Catholic Health Initiatives Wins Church Plan Dispute

Employee Benefits News examines legal developments that impact the employee benefits and executive compensation employers provide, including federal and state legislation, rules from federal...

By Jacklyn Wille

Dec. 9 — Catholic Health Initiatives scored a court order allowing it to operate its pension plan free from federal funding requirements.

The Dec. 8 ruling by the U.S. District Court for the District of Colorado upheld the company's decision to treat its pension plan as a church plan exempt from the Employee Retirement Income Security Act, which mandates certain funding requirements.

In the past few years, more than a dozen pension plans sponsored by religiously-affiliated health-care companies have been targeted in class actions. These suits accuse the companies of misusing ERISA's church plan exemption in order to underfund their pension plans by millions of dollars.

The district courts considering these lawsuits have disagreed over whether the pension plans in question truly qualify as church plans under ERISA. The instant decision by Judge Robert E. Blackburn is notable because it considered—and rejected—the argument that ERISA's church plan exemption violates the First Amendment's establishment clause.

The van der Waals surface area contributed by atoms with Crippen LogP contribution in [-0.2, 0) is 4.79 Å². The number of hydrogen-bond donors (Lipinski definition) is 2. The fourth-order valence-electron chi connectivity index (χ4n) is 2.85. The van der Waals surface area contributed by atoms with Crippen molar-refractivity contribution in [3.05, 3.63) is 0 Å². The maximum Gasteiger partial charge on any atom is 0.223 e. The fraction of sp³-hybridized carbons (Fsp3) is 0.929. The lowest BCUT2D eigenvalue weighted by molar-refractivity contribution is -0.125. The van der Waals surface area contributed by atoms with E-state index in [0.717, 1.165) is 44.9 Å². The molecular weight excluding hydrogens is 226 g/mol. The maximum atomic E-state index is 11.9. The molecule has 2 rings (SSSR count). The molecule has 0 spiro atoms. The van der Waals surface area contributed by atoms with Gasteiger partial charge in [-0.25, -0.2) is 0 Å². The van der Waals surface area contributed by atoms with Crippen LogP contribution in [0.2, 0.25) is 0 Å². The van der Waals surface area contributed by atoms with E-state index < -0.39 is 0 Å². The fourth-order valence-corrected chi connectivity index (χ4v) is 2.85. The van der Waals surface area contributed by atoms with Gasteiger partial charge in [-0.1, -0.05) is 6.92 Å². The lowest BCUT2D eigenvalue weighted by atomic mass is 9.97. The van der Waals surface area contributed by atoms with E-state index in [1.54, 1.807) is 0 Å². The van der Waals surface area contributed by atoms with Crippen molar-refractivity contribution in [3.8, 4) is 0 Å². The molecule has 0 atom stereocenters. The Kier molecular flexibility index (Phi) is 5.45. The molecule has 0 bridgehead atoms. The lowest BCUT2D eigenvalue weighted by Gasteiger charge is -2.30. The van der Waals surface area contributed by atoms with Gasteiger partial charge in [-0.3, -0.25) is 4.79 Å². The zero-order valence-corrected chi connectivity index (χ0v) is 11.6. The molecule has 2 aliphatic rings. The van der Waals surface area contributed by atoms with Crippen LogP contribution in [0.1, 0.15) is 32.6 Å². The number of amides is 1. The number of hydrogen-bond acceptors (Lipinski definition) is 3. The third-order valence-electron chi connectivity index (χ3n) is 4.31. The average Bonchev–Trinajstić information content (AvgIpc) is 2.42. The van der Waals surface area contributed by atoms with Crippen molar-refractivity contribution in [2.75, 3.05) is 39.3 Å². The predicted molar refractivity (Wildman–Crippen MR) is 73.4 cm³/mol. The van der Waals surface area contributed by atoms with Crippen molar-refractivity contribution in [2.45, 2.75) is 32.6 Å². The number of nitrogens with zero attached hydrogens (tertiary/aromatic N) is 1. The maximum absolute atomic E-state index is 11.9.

At this time, no federal appellate court has weighed in on these church plan challenges. Appeals are currently pending in the Third, Seventh and Ninth circuits.

More Permissive Exemption Identified

In the instant ruling, Judge Blackburn relied on a more expansive reading of ERISA's church plan exemption than other judges have used. In particular, Blackburn wrote that a plan can be a church plan in one of two ways—by being established and maintained by a church or association of churches, or by being maintained by a qualifying organization that is controlled by or associated with a church.

The Catholic Health Initiatives plan met this second, more permissive definition, Blackburn found.

In addition, Blackburn rejected the argument that ERISA's church plan exemption violates the First Amendment's establishment clause. He noted that forcing church-affiliated plans to comply with ERISA's fiduciary rules could have a “devastating” impact on these plans' “socially responsible investment policies,” because those rules “emphasize profits above all other considerations.”

In this ruling in favor of Catholic Health, Blackburn built on his 2014 decision denying the plan participants' motion for summary judgment (168 DER EE-11, 8/29/14).

The challengers were represented by Keller Rohrback LLP and Cohen Milstein Sellers & Toll PLLC. Catholic Health was represented by Groom Law Group Chtd.

To contact the reporter on this story: Jacklyn Wille in Washington at

To contact the editor responsible for this story: Jo-el J. Meyer at

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